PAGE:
The Exocet Off-Road Is a Lifted, Post-Apocalyptic Mazda Miata
Like an Ariel Nomad, but for under $15,000—if you're handy with a wrench, that is.
Up until recently, if you wanted a road-legal, tube-framed, rear-wheel-drive off-road buggy, you had but one choice—the Ariel Nomad. While undoubtedly badass, with a base price of $80,000 for the Sport model, the Nomad isn't the cheapest flyweight toy on four wheels.
Enter Exomotive, the American company behind the riotous Mazda Miata-based Exocet kit car, and the company's latest "Off-Road" derivative. Recognizing that people without six-figure incomes might want to get in on the off-road action, the company is offering its cheapest model for as little as $14,000, provided you build it yourself Ikea-style and BYOM (Bring Your Own Miata).
For the unfamiliar, the original Exocet uses the drivetrain, subframe, rear differential, suspension, and electricals from donor NA and NB Miatas, while the tube-frame chassis, custom stripped interior, and new body panels are all fabricated and provided by Exomotive. Weighing in at just over 1,500 pounds, the result is a small sports car stripped to its barest essentials, about as pure a representation of track day nirvana as you'll find for under six figures. The modular platform also allows LS V8 swaps if you so desire, giving it a power-to-weight ratio on par with hypercars costing ten times as much.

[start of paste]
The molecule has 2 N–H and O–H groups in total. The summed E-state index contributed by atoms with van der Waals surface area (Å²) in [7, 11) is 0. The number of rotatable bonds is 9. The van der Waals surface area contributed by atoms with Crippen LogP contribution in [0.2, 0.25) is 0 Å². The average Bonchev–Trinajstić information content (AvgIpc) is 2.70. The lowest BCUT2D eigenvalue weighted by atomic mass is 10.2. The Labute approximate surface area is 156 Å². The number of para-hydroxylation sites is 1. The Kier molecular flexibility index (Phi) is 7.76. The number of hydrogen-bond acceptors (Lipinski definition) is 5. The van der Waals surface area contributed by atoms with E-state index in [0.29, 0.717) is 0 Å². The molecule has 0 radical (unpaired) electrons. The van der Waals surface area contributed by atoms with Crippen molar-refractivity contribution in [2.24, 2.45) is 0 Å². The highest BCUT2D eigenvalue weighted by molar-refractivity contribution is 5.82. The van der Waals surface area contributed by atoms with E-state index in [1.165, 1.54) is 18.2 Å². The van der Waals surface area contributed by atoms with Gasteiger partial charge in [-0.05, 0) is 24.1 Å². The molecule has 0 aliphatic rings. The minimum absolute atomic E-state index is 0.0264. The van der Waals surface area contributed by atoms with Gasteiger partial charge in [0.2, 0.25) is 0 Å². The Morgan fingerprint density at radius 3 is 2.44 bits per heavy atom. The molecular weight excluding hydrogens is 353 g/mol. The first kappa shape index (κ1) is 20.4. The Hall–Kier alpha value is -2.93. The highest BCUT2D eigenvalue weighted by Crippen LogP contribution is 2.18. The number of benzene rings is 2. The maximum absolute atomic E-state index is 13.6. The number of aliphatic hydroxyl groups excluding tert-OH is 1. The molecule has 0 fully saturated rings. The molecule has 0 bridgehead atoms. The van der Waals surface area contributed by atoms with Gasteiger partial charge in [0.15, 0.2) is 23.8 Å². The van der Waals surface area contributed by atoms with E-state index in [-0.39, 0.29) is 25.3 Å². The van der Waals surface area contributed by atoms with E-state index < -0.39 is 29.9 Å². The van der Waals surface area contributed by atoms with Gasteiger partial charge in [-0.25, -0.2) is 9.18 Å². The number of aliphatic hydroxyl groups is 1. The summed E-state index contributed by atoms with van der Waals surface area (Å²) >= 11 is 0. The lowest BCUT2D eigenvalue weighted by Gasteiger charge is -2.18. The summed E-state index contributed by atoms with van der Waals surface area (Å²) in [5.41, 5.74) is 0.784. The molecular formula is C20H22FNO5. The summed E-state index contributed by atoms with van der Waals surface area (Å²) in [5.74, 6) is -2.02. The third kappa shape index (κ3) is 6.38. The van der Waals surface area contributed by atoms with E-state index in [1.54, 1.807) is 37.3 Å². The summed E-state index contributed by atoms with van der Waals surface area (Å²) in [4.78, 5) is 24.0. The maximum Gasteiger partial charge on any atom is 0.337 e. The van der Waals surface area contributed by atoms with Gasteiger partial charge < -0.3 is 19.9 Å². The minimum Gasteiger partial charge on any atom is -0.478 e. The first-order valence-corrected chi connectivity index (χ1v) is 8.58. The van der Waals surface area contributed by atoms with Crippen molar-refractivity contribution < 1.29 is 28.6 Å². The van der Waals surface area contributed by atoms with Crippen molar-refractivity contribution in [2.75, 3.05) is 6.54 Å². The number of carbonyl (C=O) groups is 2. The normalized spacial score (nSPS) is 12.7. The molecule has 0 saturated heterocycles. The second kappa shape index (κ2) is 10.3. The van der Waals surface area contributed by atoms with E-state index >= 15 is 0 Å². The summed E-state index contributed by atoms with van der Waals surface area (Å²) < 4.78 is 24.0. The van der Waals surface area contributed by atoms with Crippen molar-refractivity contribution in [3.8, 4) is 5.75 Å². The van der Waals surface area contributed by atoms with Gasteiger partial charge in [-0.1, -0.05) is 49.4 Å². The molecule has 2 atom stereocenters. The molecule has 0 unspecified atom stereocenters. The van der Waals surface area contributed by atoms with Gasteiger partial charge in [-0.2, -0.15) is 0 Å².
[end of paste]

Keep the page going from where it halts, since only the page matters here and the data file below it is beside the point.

So how to improve on such an promising formula? Well, for starters, how about a newly developed long-travel suspension rebuild from Paco Motorsports, big knobby tires, and an NC engine boosted by the folks at Flyin' Miata to the tune of 252 horsepower? If that's not your preferred combination, you can still spec it out with the same wide array of engines from Honda, Ford, and GM as the street model—but again, you need to bring the powerplant to the party, and you still have to put everything together yourself.
That $14,000 stripper model is an estimated build cost including their parts, a basic Paco lift kit, and the donor Miata, and doesn't include any engine modifications. Going for that Flyin' Miata turbo, long-travel suspension upgrade and any other high-performance modifications can send the price into the $30,000 range. It may be double the money, but it's an all-terrain-slaying speed demon for less than half the cost of the base model Ariel Nomad. Zach Bowman is probably still smiling from his mud bath of a test drive last year, and that was without the newest suspension system.
To get everyone excited about their zero-door buggy just in time for spring, Exomotive released this teaser video on its Facebook page showing the Exocet Off-Road sliding and jumping around a dirt track in the woods. Check it out below, and get your wrenches ready.